- Staff photos by Bob Hammerstrom
Crews from Service Master clean out damaged building materials inside the Franklin Street Building, left, Wednesday, January 5, 2011. A New Years eve flood, caused by a broken sprinkler head on the top floor, drained water for more than 20 hours overnight before it was discovered New Years Day when water flowed through a hallway into the adjacent former New Hampshire Public Defender offices at 44 Franklin St., right. Huge dehumidifiers and air tubes block the street as crews clean up the mess.
- Staff photos by Bob Hammerstrom
Crews from Service Master clean out damaged building materials inside the Franklin Street Building Wednesday, January 5, 2011. A New Years eve flood, caused by a broken sprinkler head on the top floor, drained water for more than 20 hours overnight before it was discovered New Years Day when water flowed through a hallway into the adjacent former New Hampshire Public Defender offices at 44 Franklin St. Huge dehumidifiers and air tubes block the street as crews clean up the mess.
- Staff photo by Bob Hammerstrom
Crews from Service Master clean out damaged building material inside 34 Franklin St. on Jan. 5, 2011, following water damage caused by burst pipes. The building was the site of an industrial accident in which a worker was seriously injured by electric shock on Friday.
New Year’s Eve flood damages Nashua buildings
NASHUA – Pipes burst in an unoccupied building on Franklin Street recently, causing extensive damage in the building, according to fire officials, and flooding the public defender’s office next door.
The building is the former Nashua Corp. plant and later was the site of Nashua Christian Academy.
Cleanup crews have been working feverishly at 34 Franklin St. and anticipate being there a few days more or so. Also, since the building contained asbestos, work to remove the soaked insulation material will likely continue past that.
Pipes in the sprinkler system burst on the afternoon of Dec. 31, Nashua Fire Marshal Rick Wood said.
The resulting deluge caused “significant water damage” throughout the building, Wood said.
Officials suspect the leak began in the fifth floor of the six-story building.
Water also poured horizontally through a catwalk into the adjacent public defender’s office at 44 Franklin St., officials said.
It was that office that contacted authorities.
The building is owned by a developer listed as 34 Franklin Street LLC with a mailing address in New York City. The property is managed by Obadiah Dart of Newbanks.
“At this time, we have no comment on the unfortunate flooding incident which occurred at the property as it is currently under investigation,” Dart said Wednesday in an e-mail response to a reporter’s phone call.
According to city records, the New York company has owned the building since June 2008.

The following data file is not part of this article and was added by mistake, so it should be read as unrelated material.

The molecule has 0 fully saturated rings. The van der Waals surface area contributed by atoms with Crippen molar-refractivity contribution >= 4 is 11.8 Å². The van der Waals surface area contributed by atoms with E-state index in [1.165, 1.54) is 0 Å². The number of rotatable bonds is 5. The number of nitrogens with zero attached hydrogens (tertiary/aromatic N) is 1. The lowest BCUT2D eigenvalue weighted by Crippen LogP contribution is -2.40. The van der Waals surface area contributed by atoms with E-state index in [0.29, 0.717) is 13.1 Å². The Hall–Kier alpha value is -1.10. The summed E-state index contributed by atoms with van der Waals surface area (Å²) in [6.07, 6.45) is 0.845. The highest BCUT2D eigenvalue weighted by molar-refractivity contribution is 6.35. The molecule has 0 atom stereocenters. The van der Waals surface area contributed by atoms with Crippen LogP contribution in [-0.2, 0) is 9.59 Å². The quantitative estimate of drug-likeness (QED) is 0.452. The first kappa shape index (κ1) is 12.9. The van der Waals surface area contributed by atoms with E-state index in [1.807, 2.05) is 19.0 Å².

Prior to that, the building was owned by New York real-estate developer Harper Nashua, which owed the city $63,218 in back taxes in 2008, according to the city treasurer/tax collector’s office.
In November 2008, 34 Franklin Street LLC sued neighboring Grace Fellowship Church over breach of contract for allegedly owing back rent and money for operating expenses while the building was owned by Harper. In court papers, 34 Franklin Street LLC was described as a Delaware development company with offices in New York City.
The suit eventually was settled before going to trial, with Grace Fellowship Church receiving a settlement.
The water from the New Year’s Eve day flood triggered a fire alarm at the neighboring building at 44 Franklin St., alerting the landlord, said Becky Michaud, office administrator for the Public Defender Program.
The public defenders moved to Franklin Street in June 2009 and occupy the second floor, which sustained some damage, although the extent hasn’t yet been determined, Michaud said.
“We had to relocate some of the people’s offices,” she said.
The office might need new carpeting because of the damage, she said. Throughout the week, cleanup crews from Service Master cleaning worked to dry out the building.
Sixty to 70 workers from throughout the region assisted, although the company has a local branch in Merrimack, said owner Alan DeGeorge.
“Our primary function is to dry the building out and make sure going forward there’s no moisture or mold issues,” DeGeorge said.
Service Master staff met at the site with Dart on the evening of Jan. 1 and began work there the next day, DeGeorge said.
The extent of the water damage required the company to do “heavy demolition,” dragging carpeting and ceiling tiles out of the part of the building that was finished, but unoccupied, office space, DeGeorge said.
City fire officials were helpful, providing some equipment and closing off the west end of Franklin Street so the company could do its work, he said.
“It’s progressing very well,” DeGeorge said.
It isn’t often that the company will be called in to clean a building so large, he said.
According to city assessing records, the building is nearly 70,000 square feet and has a total value, including the building and the land, of $3.32 million.
“We might have a couple of jobs of this magnitude each year,” DeGeorge said.
Conversely, the company will handle about 1,000 private residences a month, he said.
A separate company with expertise in asbestos removal will be on-site handling that aspect of the cleanup, DeGeorge said.
Patrick Meighan can be reached at 594-6518 or firstname.lastname@example.org.